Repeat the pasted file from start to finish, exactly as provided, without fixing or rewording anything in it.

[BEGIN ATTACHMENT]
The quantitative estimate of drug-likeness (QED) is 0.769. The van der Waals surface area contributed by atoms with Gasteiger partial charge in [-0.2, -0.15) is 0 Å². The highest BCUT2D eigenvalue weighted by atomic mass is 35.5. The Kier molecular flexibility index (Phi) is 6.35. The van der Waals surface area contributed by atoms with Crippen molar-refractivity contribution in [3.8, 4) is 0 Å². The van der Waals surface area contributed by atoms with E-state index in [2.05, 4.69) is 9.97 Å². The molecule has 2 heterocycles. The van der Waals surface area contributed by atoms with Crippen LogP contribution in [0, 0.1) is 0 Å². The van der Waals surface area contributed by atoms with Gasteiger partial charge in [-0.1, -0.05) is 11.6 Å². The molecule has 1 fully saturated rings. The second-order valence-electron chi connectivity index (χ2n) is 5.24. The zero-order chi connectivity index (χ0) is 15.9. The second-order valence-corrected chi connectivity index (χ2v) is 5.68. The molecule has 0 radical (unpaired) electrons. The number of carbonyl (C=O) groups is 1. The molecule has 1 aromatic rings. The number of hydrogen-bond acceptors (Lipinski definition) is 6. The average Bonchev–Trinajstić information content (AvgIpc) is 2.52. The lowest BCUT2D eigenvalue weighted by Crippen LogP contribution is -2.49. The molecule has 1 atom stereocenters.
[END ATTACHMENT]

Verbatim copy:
The quantitative estimate of drug-likeness (QED) is 0.769. The van der Waals surface area contributed by atoms with Gasteiger partial charge in [-0.2, -0.15) is 0 Å². The highest BCUT2D eigenvalue weighted by atomic mass is 35.5. The Kier molecular flexibility index (Phi) is 6.35. The van der Waals surface area contributed by atoms with Crippen molar-refractivity contribution in [3.8, 4) is 0 Å². The van der Waals surface area contributed by atoms with E-state index in [2.05, 4.69) is 9.97 Å². The molecule has 2 heterocycles. The van der Waals surface area contributed by atoms with Crippen LogP contribution in [0, 0.1) is 0 Å². The van der Waals surface area contributed by atoms with Gasteiger partial charge in [-0.1, -0.05) is 11.6 Å². The molecule has 1 fully saturated rings. The second-order valence-electron chi connectivity index (χ2n) is 5.24. The zero-order chi connectivity index (χ0) is 15.9. The second-order valence-corrected chi connectivity index (χ2v) is 5.68. The molecule has 0 radical (unpaired) electrons. The number of carbonyl (C=O) groups is 1. The molecule has 1 aromatic rings. The number of hydrogen-bond acceptors (Lipinski definition) is 6. The average Bonchev–Trinajstić information content (AvgIpc) is 2.52. The lowest BCUT2D eigenvalue weighted by Crippen LogP contribution is -2.49. The molecule has 1 atom stereocenters.